ALBUM REVIEW: Anti-Pasti – 1980-83 (Captain Oi!)

Back in August 1981, as a 14-year-old punk, I did something I’d never done before and have seldom done since: bought a newly-released LP by a band who I’d never even heard.

That band was Anti-Pasti, whose name I’d seen mentioned in the music papers alongside those of Discharge, The Exploited and Chron Gen, who, along with the anarcho bands, were breathing new life into the UK punk scene at the time.

The record was the Derby outfit’s debut album The Last Call, and as soon as I lowered the needle on to the vinyl I knew I wouldn’t regret my unheard buy one bit. I thought it was a fantastic album, and still do. Yes, in places it sounds slightly dated – it’s nearly 40 years old! – but listening to it again as disc one of this 3CD digipack set immediately transported me back in time when music, football and something in the distant future called O-levels were all that mattered.

From the sounds of warfare which preceed the excellent No Government I was hooked, and at a time when punk seemed to be turning into a ‘who can play the fastest?’ contest, Anti-Pasti’s mainly mid-paced songs struck a chord with me, and they still resonate today.

Another Dead Soldier, Call The Army (I’m Alive), Night Of The Warcry, the title track, Ain’t Got Me and Hell are all still great songs, and it’s easy to see why this record spent seven weeks in the UK Album Chart proper as young punks bought it in their droves. They even cover I Wanna Be Your Dog, which was my introduction to proto-punks The Stooges.

Disc two is second album Caution In The Wind, from 1982, which sadly didn’t even come close to replicating the impact of its predecessor. It has its moments – One Friday Night, and See How They Run are okay – but its two singles were bang average, and it lacks the power and presence of The Last Call. I’ve always thought it was over-produced and left them sounding like a poor man’s version of The Professionals.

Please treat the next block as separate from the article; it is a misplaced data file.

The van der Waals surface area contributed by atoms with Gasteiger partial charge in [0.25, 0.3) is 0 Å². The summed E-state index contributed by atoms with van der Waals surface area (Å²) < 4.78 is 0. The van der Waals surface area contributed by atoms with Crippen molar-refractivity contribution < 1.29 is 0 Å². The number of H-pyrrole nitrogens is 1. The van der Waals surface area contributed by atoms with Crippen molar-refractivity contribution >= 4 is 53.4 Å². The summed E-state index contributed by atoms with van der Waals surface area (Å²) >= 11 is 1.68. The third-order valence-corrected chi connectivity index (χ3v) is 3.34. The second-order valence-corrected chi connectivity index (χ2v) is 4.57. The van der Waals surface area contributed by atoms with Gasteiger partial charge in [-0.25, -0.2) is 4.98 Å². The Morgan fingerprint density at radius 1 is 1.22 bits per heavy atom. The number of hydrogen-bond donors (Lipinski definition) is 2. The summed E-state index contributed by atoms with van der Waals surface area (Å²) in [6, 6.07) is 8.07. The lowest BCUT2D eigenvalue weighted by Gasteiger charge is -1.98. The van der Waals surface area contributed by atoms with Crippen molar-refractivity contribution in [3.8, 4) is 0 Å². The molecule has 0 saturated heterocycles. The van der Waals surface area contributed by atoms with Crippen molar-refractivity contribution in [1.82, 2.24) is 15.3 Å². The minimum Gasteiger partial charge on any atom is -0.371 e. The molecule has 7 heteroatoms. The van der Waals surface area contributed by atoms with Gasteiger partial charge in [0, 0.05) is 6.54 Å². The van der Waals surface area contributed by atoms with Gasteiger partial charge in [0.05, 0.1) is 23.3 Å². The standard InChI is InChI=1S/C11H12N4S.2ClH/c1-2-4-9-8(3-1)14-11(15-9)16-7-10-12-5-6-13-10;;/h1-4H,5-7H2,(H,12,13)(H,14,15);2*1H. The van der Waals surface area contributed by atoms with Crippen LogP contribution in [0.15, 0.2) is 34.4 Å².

Disc three is entitled Rarities, and brings together all their non-album singles and B-sides, including their first-ever release, the magnificent Four Sore Points EP, whose raw, scuzzy guitar sound still sounds amazing. We also get both sides of the Let Them Free and indie chart-topping Six Guns 7”s, and the Wragby Studio sessions tapes which made up their side of the unofficial Don’t Let ‘Em Grind You Down split single with The Exploited.

There’s also some live tracks, recorded on the Apocalypse Now tour, which they did with The Exploited, Discharge and Chron Gen, the fellow flag-bearers for what became known retrospectively as UK82 punk, and although the quality is a bit ropey, they do give you an idea of what young punks found so vital.

Anti-Pasti spilt in 1984 after firing singer Martin Roper, but reconvened in 2012 to play at Rebellion Festival, and even released a well-received new album, Rise Up, four years later, but never recaptured the spirit of that handful of wonderful early singles and essential first album. 7/10.

Gary Welford owner